Many species of bird migrate seasonally, usually along a flyway. In many cases, the flyway is defined by natural water barriers such as oceans, rivers, and seas. Bird migration has been going on for a very long time. Many ancient cultures noted this phenomenon and even recorded it. The same patterns continue to date, although the birds now suffer because of the destruction of their stopover sites and wintering habitats.
This phenomenon happens for many reasons. Birds primarily move because of the availability of food, and this is normally influenced by changes in seasons.
Which Birds Migrate?
Not all birds migrate. In fact, some sedentary birds can never move more than a kilometer from their birthplace.
That being said, about 40 percent of the world’s bird species migrate regularly. That equals around 4,000 bird species.
The best known migrant species are the northern land types such as the swallow and the birds of prey.
These migrate from Europe to Africa during winter. As you would expect, regions such as Canada, Europe, and the USA have higher proportions of migrant birds compared to tropical regions. This is because the birds need to escape winter in these regions. In this season, predator birds such as insect eaters have to migrate in search of food.
Birds that migrate to Europe include:
- turtle doves
- yellow wagtails
- Bohemian waxwings
- Boreal chickadees
- Purple Finches
- Common redpolls
- Northern shrikes
- Varied thrushes
- Snowy owls
Why Do Birds Migrate?
Birds migrate for many reasons. As noted, their primary motivation is the availability of food. For certain species, food is hard to get in winter, meaning they have to find warmer places to stay if they have to survive. On the other hand, some species have to stay in cold places since they will be able to find food easier in this specific weather. Usually, the birds fly back to their original homes after the season.
In some cases, birds will even migrate in large masses once their food reserves in one place are depleted. For example, if they move to a warm place and the population ends up growing too large for the available food, the birds will move to a neighboring place. This phenomenon occurs once in every 2 to 10 years.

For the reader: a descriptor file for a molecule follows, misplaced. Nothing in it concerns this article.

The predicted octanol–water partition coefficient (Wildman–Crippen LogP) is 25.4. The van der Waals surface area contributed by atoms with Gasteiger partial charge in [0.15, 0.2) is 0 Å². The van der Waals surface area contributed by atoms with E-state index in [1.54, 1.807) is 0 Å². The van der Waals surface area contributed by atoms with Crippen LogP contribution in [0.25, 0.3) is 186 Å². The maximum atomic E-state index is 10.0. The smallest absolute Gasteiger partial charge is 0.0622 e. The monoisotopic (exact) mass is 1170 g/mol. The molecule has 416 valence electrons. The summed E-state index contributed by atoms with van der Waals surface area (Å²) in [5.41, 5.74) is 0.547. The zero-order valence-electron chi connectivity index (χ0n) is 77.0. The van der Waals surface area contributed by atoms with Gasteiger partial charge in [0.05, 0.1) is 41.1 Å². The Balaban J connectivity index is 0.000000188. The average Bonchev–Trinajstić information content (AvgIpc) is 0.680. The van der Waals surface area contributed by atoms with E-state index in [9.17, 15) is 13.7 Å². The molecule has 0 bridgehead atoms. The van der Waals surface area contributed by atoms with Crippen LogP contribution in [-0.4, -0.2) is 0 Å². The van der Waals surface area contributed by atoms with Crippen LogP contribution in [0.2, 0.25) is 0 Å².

Migration can also be simply influenced by the harsh weather. Some birds cannot survive comfortably in extreme winters and as such, have to find more temperate regions.
Changes in day length also influence migration. Breeding birds prefer regions with longer days since they have more time to feed their offspring.
Species such as the shelduck migrate in order to molt. All birds shed their feathers every year. However, birds such as shelducks lose all their feathers and are completely unable to fly till they grow back. For this reason, they migrate to places that are perceived to be safer.
Bird migration is also influenced by changes in the quality of seed crops. Those that eat these crops move as soon as the trees start to give poor products.
How Do Birds Migrate?
Birds generally migrate north and south. Bird watchers have discovered patterns in their migration. One notable migration pattern involves the birds moving northwards to temperate or Arctic summer, mainly for breeding purposes. In the southern hemisphere, the birds fly southwards to temperate regions for the same reason.
Not all bird species migrate north, south, east or, west. Some simply migrate up and down or vertically. For example, in winter, the birds may move to lower areas in search of more tolerable climate and food. One species known to migrate vertically is the snow bunting.
Some birds are referred to as passage migrants. This means they will stop over at a specific place for a few weeks, then carry on with their journey. The birds usually do this because they need to rest and get re-energized.
The migration of birds usually starts in a broad front, and this later develops into a narrower route. These routes are referred to as flyways and are commonly defined by water bodies and other natural barriers. Birds don’t usually fly over large water bodies. Instead, they choose to fly just along the river or ocean. The flyways may also be influenced by wind patterns.
Migration routes and wintering grounds are determined traditionally and, in many species, the knowledge appears to be genetically determined. In species such as the white stork, the eldest member of the flock leads the birds during migration. Younger members of the flock take these opportunities to learn the migration routes. Some bird species have not been around for long enough to have their own learned migration routes. Most of these follow genetically determined routes during migration.
Almost all birds move in flocks and a formation. For example, geese usually fly in a V formation. Flightless birds such as penguins also migrate in flocks, although they swim instead of flying.
Some birds choose to travel in the night, probably as a way of conserving energy and staying safe from predators. These are referred to as nocturnal migrants. To maintain the pattern of the formation and prevent collisions, these birds make use of nocturnal flight calls.